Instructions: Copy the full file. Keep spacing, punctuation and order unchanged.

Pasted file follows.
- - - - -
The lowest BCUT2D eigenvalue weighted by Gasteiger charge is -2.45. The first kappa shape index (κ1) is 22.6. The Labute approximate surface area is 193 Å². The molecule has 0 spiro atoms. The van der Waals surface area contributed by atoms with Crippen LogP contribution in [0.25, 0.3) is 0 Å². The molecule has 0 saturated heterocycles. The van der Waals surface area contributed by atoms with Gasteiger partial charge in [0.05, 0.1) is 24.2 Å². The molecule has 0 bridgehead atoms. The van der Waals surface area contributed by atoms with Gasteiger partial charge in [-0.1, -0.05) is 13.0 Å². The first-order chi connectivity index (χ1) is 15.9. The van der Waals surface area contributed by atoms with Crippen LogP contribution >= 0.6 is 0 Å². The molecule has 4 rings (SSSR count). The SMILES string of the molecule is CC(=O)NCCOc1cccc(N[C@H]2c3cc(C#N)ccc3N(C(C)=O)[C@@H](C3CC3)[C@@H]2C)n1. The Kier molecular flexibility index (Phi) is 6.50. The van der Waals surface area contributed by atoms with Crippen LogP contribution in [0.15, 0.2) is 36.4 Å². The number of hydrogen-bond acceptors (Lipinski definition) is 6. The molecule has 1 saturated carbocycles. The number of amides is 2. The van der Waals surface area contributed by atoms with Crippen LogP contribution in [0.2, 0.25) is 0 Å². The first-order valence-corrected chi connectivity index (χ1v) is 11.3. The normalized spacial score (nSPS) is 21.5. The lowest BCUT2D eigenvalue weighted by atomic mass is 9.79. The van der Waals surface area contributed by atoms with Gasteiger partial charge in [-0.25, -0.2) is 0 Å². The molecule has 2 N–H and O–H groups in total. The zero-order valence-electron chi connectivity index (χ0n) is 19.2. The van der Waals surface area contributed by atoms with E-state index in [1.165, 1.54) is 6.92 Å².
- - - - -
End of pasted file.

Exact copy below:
The lowest BCUT2D eigenvalue weighted by Gasteiger charge is -2.45. The first kappa shape index (κ1) is 22.6. The Labute approximate surface area is 193 Å². The molecule has 0 spiro atoms. The van der Waals surface area contributed by atoms with Crippen LogP contribution in [0.25, 0.3) is 0 Å². The molecule has 0 saturated heterocycles. The van der Waals surface area contributed by atoms with Gasteiger partial charge in [0.05, 0.1) is 24.2 Å². The molecule has 0 bridgehead atoms. The van der Waals surface area contributed by atoms with Gasteiger partial charge in [-0.1, -0.05) is 13.0 Å². The first-order chi connectivity index (χ1) is 15.9. The van der Waals surface area contributed by atoms with Crippen LogP contribution >= 0.6 is 0 Å². The molecule has 4 rings (SSSR count). The SMILES string of the molecule is CC(=O)NCCOc1cccc(N[C@H]2c3cc(C#N)ccc3N(C(C)=O)[C@@H](C3CC3)[C@@H]2C)n1. The Kier molecular flexibility index (Phi) is 6.50. The van der Waals surface area contributed by atoms with Crippen LogP contribution in [0.15, 0.2) is 36.4 Å². The number of hydrogen-bond acceptors (Lipinski definition) is 6. The molecule has 1 saturated carbocycles. The number of amides is 2. The van der Waals surface area contributed by atoms with Crippen LogP contribution in [0.2, 0.25) is 0 Å². The first-order valence-corrected chi connectivity index (χ1v) is 11.3. The normalized spacial score (nSPS) is 21.5. The lowest BCUT2D eigenvalue weighted by atomic mass is 9.79. The van der Waals surface area contributed by atoms with Gasteiger partial charge in [-0.25, -0.2) is 0 Å². The molecule has 2 N–H and O–H groups in total. The zero-order valence-electron chi connectivity index (χ0n) is 19.2. The van der Waals surface area contributed by atoms with E-state index in [1.165, 1.54) is 6.92 Å².